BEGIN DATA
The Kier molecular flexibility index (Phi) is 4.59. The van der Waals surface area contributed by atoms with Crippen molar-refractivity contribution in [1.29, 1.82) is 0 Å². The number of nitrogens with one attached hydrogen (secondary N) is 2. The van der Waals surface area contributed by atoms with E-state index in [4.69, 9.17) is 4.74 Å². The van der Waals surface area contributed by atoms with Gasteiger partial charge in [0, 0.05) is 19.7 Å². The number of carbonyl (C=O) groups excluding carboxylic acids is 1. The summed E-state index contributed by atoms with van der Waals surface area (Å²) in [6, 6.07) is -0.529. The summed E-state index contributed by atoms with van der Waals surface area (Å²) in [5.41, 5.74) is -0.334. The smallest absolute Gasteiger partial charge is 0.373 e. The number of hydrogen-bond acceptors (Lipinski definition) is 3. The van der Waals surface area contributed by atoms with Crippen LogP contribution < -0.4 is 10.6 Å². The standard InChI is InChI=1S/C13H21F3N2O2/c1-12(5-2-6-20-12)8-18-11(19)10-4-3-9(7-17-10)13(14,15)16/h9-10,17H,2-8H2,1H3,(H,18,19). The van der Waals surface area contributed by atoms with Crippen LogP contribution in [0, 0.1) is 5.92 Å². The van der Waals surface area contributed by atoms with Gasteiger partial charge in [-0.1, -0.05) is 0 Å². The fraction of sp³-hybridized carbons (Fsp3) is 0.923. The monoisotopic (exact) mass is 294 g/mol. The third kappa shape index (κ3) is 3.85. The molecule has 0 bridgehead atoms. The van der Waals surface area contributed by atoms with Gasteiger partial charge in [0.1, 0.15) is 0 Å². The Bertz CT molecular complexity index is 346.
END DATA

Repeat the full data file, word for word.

The Kier molecular flexibility index (Phi) is 4.59. The van der Waals surface area contributed by atoms with Crippen molar-refractivity contribution in [1.29, 1.82) is 0 Å². The number of nitrogens with one attached hydrogen (secondary N) is 2. The van der Waals surface area contributed by atoms with E-state index in [4.69, 9.17) is 4.74 Å². The van der Waals surface area contributed by atoms with Gasteiger partial charge in [0, 0.05) is 19.7 Å². The number of carbonyl (C=O) groups excluding carboxylic acids is 1. The summed E-state index contributed by atoms with van der Waals surface area (Å²) in [6, 6.07) is -0.529. The summed E-state index contributed by atoms with van der Waals surface area (Å²) in [5.41, 5.74) is -0.334. The smallest absolute Gasteiger partial charge is 0.373 e. The number of hydrogen-bond acceptors (Lipinski definition) is 3. The van der Waals surface area contributed by atoms with Crippen LogP contribution < -0.4 is 10.6 Å². The standard InChI is InChI=1S/C13H21F3N2O2/c1-12(5-2-6-20-12)8-18-11(19)10-4-3-9(7-17-10)13(14,15)16/h9-10,17H,2-8H2,1H3,(H,18,19). The van der Waals surface area contributed by atoms with Crippen LogP contribution in [0, 0.1) is 5.92 Å². The van der Waals surface area contributed by atoms with Gasteiger partial charge in [-0.1, -0.05) is 0 Å². The fraction of sp³-hybridized carbons (Fsp3) is 0.923. The monoisotopic (exact) mass is 294 g/mol. The third kappa shape index (κ3) is 3.85. The molecule has 0 bridgehead atoms. The van der Waals surface area contributed by atoms with Gasteiger partial charge in [0.1, 0.15) is 0 Å². The Bertz CT molecular complexity index is 346.